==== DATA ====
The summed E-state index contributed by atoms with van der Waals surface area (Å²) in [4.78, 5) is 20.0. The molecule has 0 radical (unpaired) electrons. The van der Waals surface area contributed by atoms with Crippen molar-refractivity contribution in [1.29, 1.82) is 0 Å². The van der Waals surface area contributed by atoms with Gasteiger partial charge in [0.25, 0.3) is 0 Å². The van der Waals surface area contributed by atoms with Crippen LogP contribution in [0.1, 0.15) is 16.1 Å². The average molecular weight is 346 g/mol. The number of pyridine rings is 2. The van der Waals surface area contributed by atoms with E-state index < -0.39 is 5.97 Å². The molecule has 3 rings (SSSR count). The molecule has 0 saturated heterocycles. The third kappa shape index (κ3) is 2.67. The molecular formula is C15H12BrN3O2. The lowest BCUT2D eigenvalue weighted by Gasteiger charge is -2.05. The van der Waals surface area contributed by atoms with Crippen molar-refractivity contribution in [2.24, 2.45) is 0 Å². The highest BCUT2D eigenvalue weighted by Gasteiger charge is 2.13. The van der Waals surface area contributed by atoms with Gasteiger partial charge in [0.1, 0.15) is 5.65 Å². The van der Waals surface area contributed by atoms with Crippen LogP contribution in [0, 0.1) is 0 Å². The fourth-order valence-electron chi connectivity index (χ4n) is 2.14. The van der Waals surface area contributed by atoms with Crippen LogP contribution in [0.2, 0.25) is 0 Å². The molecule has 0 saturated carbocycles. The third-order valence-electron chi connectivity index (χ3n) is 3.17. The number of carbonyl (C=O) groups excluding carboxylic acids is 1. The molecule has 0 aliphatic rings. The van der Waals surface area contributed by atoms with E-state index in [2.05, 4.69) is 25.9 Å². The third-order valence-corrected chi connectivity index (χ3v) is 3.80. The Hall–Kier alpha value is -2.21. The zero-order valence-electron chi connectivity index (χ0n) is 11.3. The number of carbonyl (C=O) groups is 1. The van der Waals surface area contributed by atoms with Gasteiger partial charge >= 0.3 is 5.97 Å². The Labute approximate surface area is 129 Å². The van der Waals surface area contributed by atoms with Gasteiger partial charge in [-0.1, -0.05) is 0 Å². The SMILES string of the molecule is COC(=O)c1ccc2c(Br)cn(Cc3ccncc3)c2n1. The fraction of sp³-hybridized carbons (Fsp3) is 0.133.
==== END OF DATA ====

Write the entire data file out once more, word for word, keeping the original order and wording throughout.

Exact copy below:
The summed E-state index contributed by atoms with van der Waals surface area (Å²) in [4.78, 5) is 20.0. The molecule has 0 radical (unpaired) electrons. The van der Waals surface area contributed by atoms with Crippen molar-refractivity contribution in [1.29, 1.82) is 0 Å². The van der Waals surface area contributed by atoms with Gasteiger partial charge in [0.25, 0.3) is 0 Å². The van der Waals surface area contributed by atoms with Crippen LogP contribution in [0.1, 0.15) is 16.1 Å². The average molecular weight is 346 g/mol. The number of pyridine rings is 2. The van der Waals surface area contributed by atoms with E-state index < -0.39 is 5.97 Å². The molecule has 3 rings (SSSR count). The molecule has 0 saturated heterocycles. The third kappa shape index (κ3) is 2.67. The molecular formula is C15H12BrN3O2. The lowest BCUT2D eigenvalue weighted by Gasteiger charge is -2.05. The van der Waals surface area contributed by atoms with Crippen molar-refractivity contribution in [2.24, 2.45) is 0 Å². The highest BCUT2D eigenvalue weighted by Gasteiger charge is 2.13. The van der Waals surface area contributed by atoms with Gasteiger partial charge in [0.1, 0.15) is 5.65 Å². The van der Waals surface area contributed by atoms with Crippen LogP contribution in [0, 0.1) is 0 Å². The fourth-order valence-electron chi connectivity index (χ4n) is 2.14. The van der Waals surface area contributed by atoms with Crippen LogP contribution in [0.2, 0.25) is 0 Å². The molecule has 0 saturated carbocycles. The third-order valence-electron chi connectivity index (χ3n) is 3.17. The number of carbonyl (C=O) groups excluding carboxylic acids is 1. The molecule has 0 aliphatic rings. The van der Waals surface area contributed by atoms with E-state index in [2.05, 4.69) is 25.9 Å². The third-order valence-corrected chi connectivity index (χ3v) is 3.80. The Hall–Kier alpha value is -2.21. The zero-order valence-electron chi connectivity index (χ0n) is 11.3. The number of carbonyl (C=O) groups is 1. The van der Waals surface area contributed by atoms with Gasteiger partial charge >= 0.3 is 5.97 Å². The Labute approximate surface area is 129 Å². The van der Waals surface area contributed by atoms with Gasteiger partial charge in [-0.1, -0.05) is 0 Å². The SMILES string of the molecule is COC(=O)c1ccc2c(Br)cn(Cc3ccncc3)c2n1. The fraction of sp³-hybridized carbons (Fsp3) is 0.133.